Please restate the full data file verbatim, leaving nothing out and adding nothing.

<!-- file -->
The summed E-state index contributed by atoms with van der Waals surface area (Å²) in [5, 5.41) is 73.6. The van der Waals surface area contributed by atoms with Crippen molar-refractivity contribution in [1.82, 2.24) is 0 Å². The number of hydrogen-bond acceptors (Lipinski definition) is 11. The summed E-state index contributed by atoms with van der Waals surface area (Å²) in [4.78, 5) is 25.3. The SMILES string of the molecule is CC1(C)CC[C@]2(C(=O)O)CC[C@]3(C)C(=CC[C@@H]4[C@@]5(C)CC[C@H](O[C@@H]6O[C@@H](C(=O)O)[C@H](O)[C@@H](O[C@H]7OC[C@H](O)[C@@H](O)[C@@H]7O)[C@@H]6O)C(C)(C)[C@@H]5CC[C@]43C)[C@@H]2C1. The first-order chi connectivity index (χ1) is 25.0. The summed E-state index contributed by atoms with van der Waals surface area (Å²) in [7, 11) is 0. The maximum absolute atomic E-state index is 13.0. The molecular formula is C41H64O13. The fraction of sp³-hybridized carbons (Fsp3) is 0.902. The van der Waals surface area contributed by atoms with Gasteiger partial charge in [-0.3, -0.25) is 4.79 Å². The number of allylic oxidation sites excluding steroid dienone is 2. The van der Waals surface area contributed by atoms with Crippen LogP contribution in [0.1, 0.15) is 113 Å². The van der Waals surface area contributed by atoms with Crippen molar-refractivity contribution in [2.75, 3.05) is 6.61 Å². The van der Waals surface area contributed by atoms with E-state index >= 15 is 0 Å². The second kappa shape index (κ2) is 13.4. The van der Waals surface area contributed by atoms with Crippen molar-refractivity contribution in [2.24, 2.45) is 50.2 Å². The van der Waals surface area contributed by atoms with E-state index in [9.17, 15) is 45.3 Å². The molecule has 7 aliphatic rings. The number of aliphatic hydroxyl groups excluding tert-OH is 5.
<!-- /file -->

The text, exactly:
The summed E-state index contributed by atoms with van der Waals surface area (Å²) in [5, 5.41) is 73.6. The van der Waals surface area contributed by atoms with Crippen molar-refractivity contribution in [1.82, 2.24) is 0 Å². The number of hydrogen-bond acceptors (Lipinski definition) is 11. The summed E-state index contributed by atoms with van der Waals surface area (Å²) in [4.78, 5) is 25.3. The SMILES string of the molecule is CC1(C)CC[C@]2(C(=O)O)CC[C@]3(C)C(=CC[C@@H]4[C@@]5(C)CC[C@H](O[C@@H]6O[C@@H](C(=O)O)[C@H](O)[C@@H](O[C@H]7OC[C@H](O)[C@@H](O)[C@@H]7O)[C@@H]6O)C(C)(C)[C@@H]5CC[C@]43C)[C@@H]2C1. The first-order chi connectivity index (χ1) is 25.0. The summed E-state index contributed by atoms with van der Waals surface area (Å²) in [7, 11) is 0. The maximum absolute atomic E-state index is 13.0. The molecular formula is C41H64O13. The fraction of sp³-hybridized carbons (Fsp3) is 0.902. The van der Waals surface area contributed by atoms with Gasteiger partial charge in [-0.3, -0.25) is 4.79 Å². The number of allylic oxidation sites excluding steroid dienone is 2. The van der Waals surface area contributed by atoms with Crippen LogP contribution in [0.1, 0.15) is 113 Å². The van der Waals surface area contributed by atoms with Crippen molar-refractivity contribution in [2.75, 3.05) is 6.61 Å². The van der Waals surface area contributed by atoms with E-state index >= 15 is 0 Å². The second kappa shape index (κ2) is 13.4. The van der Waals surface area contributed by atoms with Crippen molar-refractivity contribution in [2.24, 2.45) is 50.2 Å². The van der Waals surface area contributed by atoms with E-state index in [9.17, 15) is 45.3 Å². The molecule has 7 aliphatic rings. The number of aliphatic hydroxyl groups excluding tert-OH is 5.